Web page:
Following up the Dell Annual Analyst Conference from a few weeks back, Simon Robinson and I myself wrote up an overview report on the state of Dell. As every with Dell, things sound good, but there’s plenty of execution ahead for the company. 451 clients can read the full report, and here’s the 451 take:
We noted when the LBO first closed that this event doesn’t actually change much at the company. The strategy Dell discussed last week is fundamentally consistent with the one it has been pursuing for several years. Perhaps the biggest impact initially will be on its executive team – CEO Dell says he got back 20% of his time through not having to deal with Wall Street, while board meetings now last just 10 minutes. This is not to say that being private won’t make a difference. Although it’s not an issue for most customers, the main difference may be in how employees and partners feel about the company.
Related to this is the issue of how Dell presents itself to the outside world. Now more than ever, as a private concern, it needs a clear and strong voice, and developing this remains a work in progress (the initial post-LBO messaging around ‘the world’s largest startup’ was not in evidence at the analyst conference).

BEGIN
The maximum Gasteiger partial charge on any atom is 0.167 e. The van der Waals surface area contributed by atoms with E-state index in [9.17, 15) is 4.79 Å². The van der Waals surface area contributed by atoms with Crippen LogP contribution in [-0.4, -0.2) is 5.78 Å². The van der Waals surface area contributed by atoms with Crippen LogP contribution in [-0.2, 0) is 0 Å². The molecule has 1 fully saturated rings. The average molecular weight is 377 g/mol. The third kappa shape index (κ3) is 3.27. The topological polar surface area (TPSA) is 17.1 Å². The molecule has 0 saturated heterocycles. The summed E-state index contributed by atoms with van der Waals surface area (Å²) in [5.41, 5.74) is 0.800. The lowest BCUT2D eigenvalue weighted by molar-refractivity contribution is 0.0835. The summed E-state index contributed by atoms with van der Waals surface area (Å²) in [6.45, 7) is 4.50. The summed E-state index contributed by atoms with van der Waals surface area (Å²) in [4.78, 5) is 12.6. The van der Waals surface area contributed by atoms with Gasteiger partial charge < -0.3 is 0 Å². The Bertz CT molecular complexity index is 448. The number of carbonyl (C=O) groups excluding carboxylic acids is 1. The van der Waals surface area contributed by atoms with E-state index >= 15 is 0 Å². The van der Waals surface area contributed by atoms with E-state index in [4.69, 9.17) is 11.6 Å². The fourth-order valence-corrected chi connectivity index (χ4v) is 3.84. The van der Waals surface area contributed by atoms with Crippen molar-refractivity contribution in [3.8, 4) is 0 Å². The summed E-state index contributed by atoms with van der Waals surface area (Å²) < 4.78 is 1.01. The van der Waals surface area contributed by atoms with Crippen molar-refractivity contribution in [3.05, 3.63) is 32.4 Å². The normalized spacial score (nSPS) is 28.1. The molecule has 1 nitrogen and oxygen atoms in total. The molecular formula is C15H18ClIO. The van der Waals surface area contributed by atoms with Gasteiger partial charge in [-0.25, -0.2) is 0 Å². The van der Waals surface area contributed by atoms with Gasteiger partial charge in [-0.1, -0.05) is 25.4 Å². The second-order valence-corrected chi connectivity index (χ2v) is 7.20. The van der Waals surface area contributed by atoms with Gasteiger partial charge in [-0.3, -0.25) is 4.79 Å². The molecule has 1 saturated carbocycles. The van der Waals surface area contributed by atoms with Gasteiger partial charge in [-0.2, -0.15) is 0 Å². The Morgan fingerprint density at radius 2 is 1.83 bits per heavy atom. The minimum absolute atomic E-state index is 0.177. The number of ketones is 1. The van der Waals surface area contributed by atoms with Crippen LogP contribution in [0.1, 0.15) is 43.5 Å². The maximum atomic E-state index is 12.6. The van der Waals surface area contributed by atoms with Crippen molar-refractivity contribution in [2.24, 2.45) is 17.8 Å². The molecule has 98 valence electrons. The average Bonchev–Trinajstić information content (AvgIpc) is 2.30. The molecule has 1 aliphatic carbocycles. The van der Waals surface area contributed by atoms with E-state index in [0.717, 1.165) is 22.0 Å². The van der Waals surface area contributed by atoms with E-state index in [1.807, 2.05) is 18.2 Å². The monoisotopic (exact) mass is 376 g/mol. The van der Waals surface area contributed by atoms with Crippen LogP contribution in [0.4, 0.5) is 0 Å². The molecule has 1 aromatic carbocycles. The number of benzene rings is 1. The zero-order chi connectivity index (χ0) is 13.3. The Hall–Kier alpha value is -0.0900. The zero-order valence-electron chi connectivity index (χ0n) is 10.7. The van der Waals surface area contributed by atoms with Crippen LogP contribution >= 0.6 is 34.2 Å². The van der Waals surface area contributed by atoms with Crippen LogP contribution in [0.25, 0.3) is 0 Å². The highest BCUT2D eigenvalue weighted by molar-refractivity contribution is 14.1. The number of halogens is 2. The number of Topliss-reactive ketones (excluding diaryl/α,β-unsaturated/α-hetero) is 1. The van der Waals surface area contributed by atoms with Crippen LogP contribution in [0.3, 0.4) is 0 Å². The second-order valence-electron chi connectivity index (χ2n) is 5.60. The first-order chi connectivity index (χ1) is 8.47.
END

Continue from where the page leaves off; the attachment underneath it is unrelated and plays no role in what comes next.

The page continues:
We feel part of the challenge remains to articulate a single vision that resonates with a broad target audience of consumers, SMBs and large enterprises. Another issue is for the company to create and emphasize a stronger sense of differentiation in its offerings. Nonetheless, the renewed energy and enthusiasm Dell talked about is in evidence among its senior executives. Its challenge now is to ensure this percolates down through its 100,000-strong workforce. Only then will a real sense of its long-term differentiation emerge.
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You might also like to take a look at some recent spending survey data from 451:
Buried in the detail there is the good news that 10% of enterprise customers surveyed are spending over $5m with Dell, compared with just 3% in prior surveys, a significant improvement but not sufficient in itself to reinvigorate corporate growth.
Also, Dell is quit good at uploading lots of photos from it’s event to flickr: check out the set they have from DAAC.